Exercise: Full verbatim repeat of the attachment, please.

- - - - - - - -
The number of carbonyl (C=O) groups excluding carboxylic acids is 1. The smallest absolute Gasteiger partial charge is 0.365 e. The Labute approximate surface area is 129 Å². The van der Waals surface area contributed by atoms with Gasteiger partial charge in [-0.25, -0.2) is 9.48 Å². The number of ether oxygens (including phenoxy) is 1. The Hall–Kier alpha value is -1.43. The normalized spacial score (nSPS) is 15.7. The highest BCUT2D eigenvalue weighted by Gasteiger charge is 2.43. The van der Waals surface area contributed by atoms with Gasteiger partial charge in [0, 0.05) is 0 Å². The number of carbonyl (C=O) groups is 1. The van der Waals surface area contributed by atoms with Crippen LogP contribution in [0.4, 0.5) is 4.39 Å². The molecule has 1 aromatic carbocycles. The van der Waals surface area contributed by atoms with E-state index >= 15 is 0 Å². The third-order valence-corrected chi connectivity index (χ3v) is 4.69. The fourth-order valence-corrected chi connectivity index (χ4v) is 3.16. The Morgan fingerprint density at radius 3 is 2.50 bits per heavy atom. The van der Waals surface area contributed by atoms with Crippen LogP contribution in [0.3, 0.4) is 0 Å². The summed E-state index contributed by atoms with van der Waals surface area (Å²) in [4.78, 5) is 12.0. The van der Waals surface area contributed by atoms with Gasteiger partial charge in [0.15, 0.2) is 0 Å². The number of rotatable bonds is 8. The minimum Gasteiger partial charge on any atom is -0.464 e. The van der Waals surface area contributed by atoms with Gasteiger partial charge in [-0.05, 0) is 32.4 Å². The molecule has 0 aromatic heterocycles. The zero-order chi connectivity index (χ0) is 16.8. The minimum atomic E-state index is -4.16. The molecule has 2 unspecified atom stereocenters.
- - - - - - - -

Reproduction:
The number of carbonyl (C=O) groups excluding carboxylic acids is 1. The smallest absolute Gasteiger partial charge is 0.365 e. The Labute approximate surface area is 129 Å². The van der Waals surface area contributed by atoms with Gasteiger partial charge in [-0.25, -0.2) is 9.48 Å². The number of ether oxygens (including phenoxy) is 1. The Hall–Kier alpha value is -1.43. The normalized spacial score (nSPS) is 15.7. The highest BCUT2D eigenvalue weighted by Gasteiger charge is 2.43. The van der Waals surface area contributed by atoms with Gasteiger partial charge in [0, 0.05) is 0 Å². The number of carbonyl (C=O) groups is 1. The van der Waals surface area contributed by atoms with Crippen LogP contribution in [0.4, 0.5) is 4.39 Å². The molecule has 1 aromatic carbocycles. The van der Waals surface area contributed by atoms with E-state index >= 15 is 0 Å². The third-order valence-corrected chi connectivity index (χ3v) is 4.69. The fourth-order valence-corrected chi connectivity index (χ4v) is 3.16. The Morgan fingerprint density at radius 3 is 2.50 bits per heavy atom. The van der Waals surface area contributed by atoms with Crippen LogP contribution in [0.3, 0.4) is 0 Å². The summed E-state index contributed by atoms with van der Waals surface area (Å²) in [4.78, 5) is 12.0. The van der Waals surface area contributed by atoms with Gasteiger partial charge in [0.15, 0.2) is 0 Å². The number of rotatable bonds is 8. The minimum Gasteiger partial charge on any atom is -0.464 e. The van der Waals surface area contributed by atoms with Gasteiger partial charge in [-0.05, 0) is 32.4 Å². The molecule has 0 aromatic heterocycles. The zero-order chi connectivity index (χ0) is 16.8. The minimum atomic E-state index is -4.16. The molecule has 2 unspecified atom stereocenters.